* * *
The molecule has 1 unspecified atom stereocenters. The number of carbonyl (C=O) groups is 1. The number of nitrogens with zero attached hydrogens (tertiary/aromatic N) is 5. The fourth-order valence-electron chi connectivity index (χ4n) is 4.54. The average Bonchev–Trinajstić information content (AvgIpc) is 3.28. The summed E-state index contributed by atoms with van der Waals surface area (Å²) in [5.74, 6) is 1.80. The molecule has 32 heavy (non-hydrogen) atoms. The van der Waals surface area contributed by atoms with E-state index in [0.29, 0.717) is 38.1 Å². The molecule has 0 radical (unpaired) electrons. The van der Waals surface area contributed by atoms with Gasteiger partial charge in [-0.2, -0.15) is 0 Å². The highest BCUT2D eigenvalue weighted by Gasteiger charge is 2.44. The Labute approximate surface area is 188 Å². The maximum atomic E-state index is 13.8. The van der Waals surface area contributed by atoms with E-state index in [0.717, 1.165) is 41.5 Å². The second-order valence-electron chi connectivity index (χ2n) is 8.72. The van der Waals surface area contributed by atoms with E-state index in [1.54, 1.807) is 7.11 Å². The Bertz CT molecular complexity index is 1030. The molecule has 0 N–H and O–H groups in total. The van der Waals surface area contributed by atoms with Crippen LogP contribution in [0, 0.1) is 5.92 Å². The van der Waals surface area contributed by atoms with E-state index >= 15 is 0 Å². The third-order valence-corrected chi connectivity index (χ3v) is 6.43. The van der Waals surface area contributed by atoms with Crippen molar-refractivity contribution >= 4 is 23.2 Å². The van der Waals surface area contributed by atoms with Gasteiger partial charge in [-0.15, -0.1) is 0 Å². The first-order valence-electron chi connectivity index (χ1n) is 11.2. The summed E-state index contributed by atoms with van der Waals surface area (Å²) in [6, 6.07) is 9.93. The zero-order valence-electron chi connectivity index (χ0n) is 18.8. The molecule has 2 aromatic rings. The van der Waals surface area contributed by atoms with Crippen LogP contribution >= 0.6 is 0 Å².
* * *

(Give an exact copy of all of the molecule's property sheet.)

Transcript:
The molecule has 1 unspecified atom stereocenters. The number of carbonyl (C=O) groups is 1. The number of nitrogens with zero attached hydrogens (tertiary/aromatic N) is 5. The fourth-order valence-electron chi connectivity index (χ4n) is 4.54. The average Bonchev–Trinajstić information content (AvgIpc) is 3.28. The summed E-state index contributed by atoms with van der Waals surface area (Å²) in [5.74, 6) is 1.80. The molecule has 32 heavy (non-hydrogen) atoms. The van der Waals surface area contributed by atoms with E-state index in [0.29, 0.717) is 38.1 Å². The molecule has 0 radical (unpaired) electrons. The van der Waals surface area contributed by atoms with Gasteiger partial charge in [-0.2, -0.15) is 0 Å². The highest BCUT2D eigenvalue weighted by Gasteiger charge is 2.44. The Labute approximate surface area is 188 Å². The maximum atomic E-state index is 13.8. The van der Waals surface area contributed by atoms with E-state index in [0.717, 1.165) is 41.5 Å². The second-order valence-electron chi connectivity index (χ2n) is 8.72. The van der Waals surface area contributed by atoms with E-state index in [1.54, 1.807) is 7.11 Å². The Bertz CT molecular complexity index is 1030. The molecule has 0 N–H and O–H groups in total. The van der Waals surface area contributed by atoms with Crippen LogP contribution in [0, 0.1) is 5.92 Å². The van der Waals surface area contributed by atoms with E-state index >= 15 is 0 Å². The third-order valence-corrected chi connectivity index (χ3v) is 6.43. The van der Waals surface area contributed by atoms with Crippen molar-refractivity contribution >= 4 is 23.2 Å². The van der Waals surface area contributed by atoms with Gasteiger partial charge in [-0.15, -0.1) is 0 Å². The first-order valence-electron chi connectivity index (χ1n) is 11.2. The summed E-state index contributed by atoms with van der Waals surface area (Å²) in [6, 6.07) is 9.93. The zero-order valence-electron chi connectivity index (χ0n) is 18.8. The molecule has 2 aromatic rings. The van der Waals surface area contributed by atoms with Crippen LogP contribution >= 0.6 is 0 Å².